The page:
Podcasts are becoming a powerful socio-political force: from crime to social justice, they are changing the debate on some of the key issues of our times.
The Australian podcast The Messenger, which describes the life of a detainee on Manus Island, recently won a prestigious Grand Award at the 2017 New York Radio Festival. Bowraville, about the unsolved murder of three Aboriginal children from the same small Australian town, has led to calls for a retrial of a prime suspect. And Phoebe’s Fall, about the bizarre death of a young woman in the garbage chute of a luxury Melbourne apartment building, triggered a review of the Victorian Coroner’s Act.
In a move that links podcasts expressly to activism, Audible Australia recently funded, in partnership with The Equality Campaign, the podcast Listen to Love. Its six episodes, hosted by gay comedian Tom Ballard, advocate marriage equality via well-produced audio storytelling, including segments from TV presenter Osher Günsberg and a short story from writer Catherine Cole.
Racism, mental illness, sexuality and climate change are all issues that have found new voices through podcasts. While it’s too early to say if all of these will have a genuine impact on political debate, crime podcasts such as Serial have affected legal outcomes. This can be traced to the unique qualities of podcasting’s form and its focus on personal storytelling supported by solid, journalistic research.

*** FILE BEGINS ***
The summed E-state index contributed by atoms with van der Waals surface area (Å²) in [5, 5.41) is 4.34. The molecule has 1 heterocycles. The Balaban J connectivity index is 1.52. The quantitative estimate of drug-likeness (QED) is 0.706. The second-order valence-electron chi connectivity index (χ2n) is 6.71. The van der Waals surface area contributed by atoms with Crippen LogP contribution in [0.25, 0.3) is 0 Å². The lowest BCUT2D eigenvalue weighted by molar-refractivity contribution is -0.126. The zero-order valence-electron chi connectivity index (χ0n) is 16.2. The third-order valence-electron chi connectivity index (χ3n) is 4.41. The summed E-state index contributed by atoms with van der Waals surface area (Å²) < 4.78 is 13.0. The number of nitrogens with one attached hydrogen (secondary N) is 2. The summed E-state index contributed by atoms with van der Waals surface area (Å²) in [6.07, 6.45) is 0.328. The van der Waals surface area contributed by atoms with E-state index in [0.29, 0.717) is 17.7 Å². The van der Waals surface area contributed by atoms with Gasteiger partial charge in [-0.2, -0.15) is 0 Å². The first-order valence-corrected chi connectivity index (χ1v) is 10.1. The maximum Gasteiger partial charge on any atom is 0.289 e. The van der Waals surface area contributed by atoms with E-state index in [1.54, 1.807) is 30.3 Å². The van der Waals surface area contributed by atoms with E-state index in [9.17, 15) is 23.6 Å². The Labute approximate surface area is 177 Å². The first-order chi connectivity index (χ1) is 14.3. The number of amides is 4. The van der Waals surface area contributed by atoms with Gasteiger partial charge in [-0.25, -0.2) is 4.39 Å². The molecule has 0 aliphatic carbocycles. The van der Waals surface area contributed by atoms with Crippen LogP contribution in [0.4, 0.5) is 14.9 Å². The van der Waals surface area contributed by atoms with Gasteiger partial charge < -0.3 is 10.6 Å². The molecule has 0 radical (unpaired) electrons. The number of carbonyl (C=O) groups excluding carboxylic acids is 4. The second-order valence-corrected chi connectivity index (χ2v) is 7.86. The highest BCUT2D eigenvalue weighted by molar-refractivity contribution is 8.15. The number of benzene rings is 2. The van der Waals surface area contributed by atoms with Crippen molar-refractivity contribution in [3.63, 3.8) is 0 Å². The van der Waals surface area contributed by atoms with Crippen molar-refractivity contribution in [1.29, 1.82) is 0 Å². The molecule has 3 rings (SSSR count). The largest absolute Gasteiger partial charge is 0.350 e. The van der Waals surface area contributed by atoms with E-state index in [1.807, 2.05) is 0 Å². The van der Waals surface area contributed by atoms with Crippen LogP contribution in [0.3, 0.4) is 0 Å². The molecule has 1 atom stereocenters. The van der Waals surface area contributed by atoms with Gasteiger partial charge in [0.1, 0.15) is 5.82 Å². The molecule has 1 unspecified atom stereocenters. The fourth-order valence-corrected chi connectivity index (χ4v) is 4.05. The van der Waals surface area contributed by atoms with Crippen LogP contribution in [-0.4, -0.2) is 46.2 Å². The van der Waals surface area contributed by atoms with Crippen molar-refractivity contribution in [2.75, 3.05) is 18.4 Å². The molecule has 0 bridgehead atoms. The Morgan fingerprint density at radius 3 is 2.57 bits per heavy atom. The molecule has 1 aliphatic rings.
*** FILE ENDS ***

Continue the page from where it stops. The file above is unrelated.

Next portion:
In the US, Serial and Undisclosed (a separate podcast hosted by three lawyers, including one close to convicted killer Adnan Syed) adduced new evidence that won Syed a fresh trial. In Sweden, the podcast Spår helped see a man freed after spending 13 years in prison for a murder he did not commit.
Like radio, podcasts are an intimate medium that can powerfully convey emotion. Radio still attracts way more listeners: latest data shows over 90% of Americans over 12 have listened to radio in the last week, compared to only 40% who have ever listened to a podcast. Pioneering data from respected Edison Research shows only about 30% of Australians have ever listened to one, while a meagre 17% have listened in the last month (compared to 24% in the US). In both countries, podcast listeners tend to be more educated and affluent than average.
But it’s about audience quality, not quantity. The nature of the engagement is different thanks to the relationship that podcast hosts form with their listeners. As Manoush Zomorodi, host of WYNC Studios’ Note to Self put it at the ABC’s OzPod2016 conference, her pod fans come up and hug her - something that never happened when she was a radio journalist.
She put that down partly to podcasting’s portability: “I walk home from the subway with them, I’m WITH them.” The lack of gatekeepers also allows the podcast host to be more uninhibited, which further bonds listeners. “We are buds. We are friends.”
Voice to minorities
These qualities have seen podcasts give voice, literally, to minority groups and activists of every hue. The tragic recent events at Charlottesville derived from the US’s legacy of slavery and racism - a topic innovatively and expertly tackled by the Scene on Radio podcast series, Seeing White.